The advantages achieved with the invention are based on a deflection of the air flow which after flowing through the combustion element is led back at the outer side of the combustion element and only then flows through the coaxial carrier for the aerosol precursor arranged radially outwardly. In this manner a combined effect of the various modes of heat transfer results because not only the heat conduction and convection but also the radiation heat may have an effect on the air, in particular also on the aerosol precursor carrier.
Thus, not only the sucked-in air but also the aerosol precursor on the carrier is sufficiently heated so that enough aroma substances are released and taken in by the smoker who obtains the desired intensive flavour impression.
By corresponding design of the material specifications and dimensionings of the individual parts a wide spectrum of possible different solutions is achieved.
The flow passages between the gas-impermeable heat-insulating jacket for the combustion element, for example a ceramic layer, and the gas-impermeable metal layer arranged coaxially thereto may either be formed by spacers or by a correspondingly corrugated or serrated configuration of the heat-insulating jacket and/or the metal layer.
Whereas the combustion element has the usual structure, i.e. comprising generally active carbon, for the carrier of the aerosol precursor various embodiments may be used. Thus, for example, a multilayer ceramic fibre fleece may be provided which is surrounded by a sheath or wrapper material of low porosity. As sheath material in particular paper, cellulose acetate foil or plastic foil may be used.
As an alternative to this a porous ceramic hollow body may be employed which is configured for example as tube element and has a gas-impermeable circumferential surface or is surrounded by a sheath material having low porosity. For this purpose as well paper, cellulose acetate foil or a plastic foil may be employed.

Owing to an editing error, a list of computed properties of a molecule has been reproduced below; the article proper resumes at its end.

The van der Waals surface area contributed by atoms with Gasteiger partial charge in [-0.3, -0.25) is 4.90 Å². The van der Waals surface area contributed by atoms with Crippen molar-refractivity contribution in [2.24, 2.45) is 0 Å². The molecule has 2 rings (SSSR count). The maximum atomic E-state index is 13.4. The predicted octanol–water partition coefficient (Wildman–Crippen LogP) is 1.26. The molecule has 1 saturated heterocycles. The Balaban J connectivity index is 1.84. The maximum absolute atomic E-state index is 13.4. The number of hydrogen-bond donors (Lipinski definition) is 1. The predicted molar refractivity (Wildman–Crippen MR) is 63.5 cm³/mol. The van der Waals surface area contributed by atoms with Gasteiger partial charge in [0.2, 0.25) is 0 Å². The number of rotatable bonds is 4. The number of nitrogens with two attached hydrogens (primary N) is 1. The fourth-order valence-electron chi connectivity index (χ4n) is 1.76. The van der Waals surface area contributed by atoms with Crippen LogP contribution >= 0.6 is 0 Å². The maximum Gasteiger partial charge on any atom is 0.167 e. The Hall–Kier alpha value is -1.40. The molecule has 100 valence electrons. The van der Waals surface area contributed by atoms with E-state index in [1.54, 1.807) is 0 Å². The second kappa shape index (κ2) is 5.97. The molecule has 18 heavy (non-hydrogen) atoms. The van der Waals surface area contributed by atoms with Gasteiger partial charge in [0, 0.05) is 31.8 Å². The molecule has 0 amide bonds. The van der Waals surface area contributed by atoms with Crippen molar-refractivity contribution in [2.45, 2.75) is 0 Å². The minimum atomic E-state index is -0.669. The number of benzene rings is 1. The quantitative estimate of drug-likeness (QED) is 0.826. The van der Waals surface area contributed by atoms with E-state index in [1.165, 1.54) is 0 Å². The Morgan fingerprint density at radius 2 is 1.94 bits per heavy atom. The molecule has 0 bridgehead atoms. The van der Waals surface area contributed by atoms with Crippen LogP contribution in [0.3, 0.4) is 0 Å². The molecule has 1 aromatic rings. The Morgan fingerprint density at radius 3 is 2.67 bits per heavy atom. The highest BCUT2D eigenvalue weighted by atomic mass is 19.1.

A particularly preferred embodiment for the carrier of the aerosol precursor is a hollow cylinder which is filled with porous granulate impregnated with the aromatic substances and comprises openings in the mouth side cross-sectional area and in the ignition side area of its inner surface, so that the deflected air heated by the combustion element can flow into the hollow cylinder. As wall materials for the hollow cylinder, metallic materials, ceramic materials, cardboard, especially for the outer wall, or other suitable materials may be employed.
This variant is particularly expedient for production-technical reasons because the capsule-shaped carrier for the aerosol precursor may be made integrally with the integrated inner metal layer, e.g. as sleeve, and pushed onto the combined combustion/ceramic element from behind. For all variants of the aerosol precursor carrier the latter may be partially or completely replaced by tobacco material. Tobacco materials which are granulated, extruded or prepared as tobacco foil are particularly suitable which could also be biotechnically obtained from cell cultures and exhibit increased contents of flavour and active substances, in particular increased nicotine contents.
The invention will be described in detail hereinafter with the aid of the examples of embodiment with reference to the attached schematic drawings, wherein:
FIG. 1 shows in longitudinal section an overall view of a smokable article,
FIG. 2 shows an enlarged view of the aerosol generating zone of the smokable article according to FIG. 1 as longitudinal section,
FIG. 3 shows a view corresponding to FIG. 2 of a further embodiment of the aerosol generating zone of the smokable article,
FIG. 4 shows a perspective view of a first embodiment of the combustion element,
FIG. 5 shows a perspective view of a second embodiment of the combustion element, and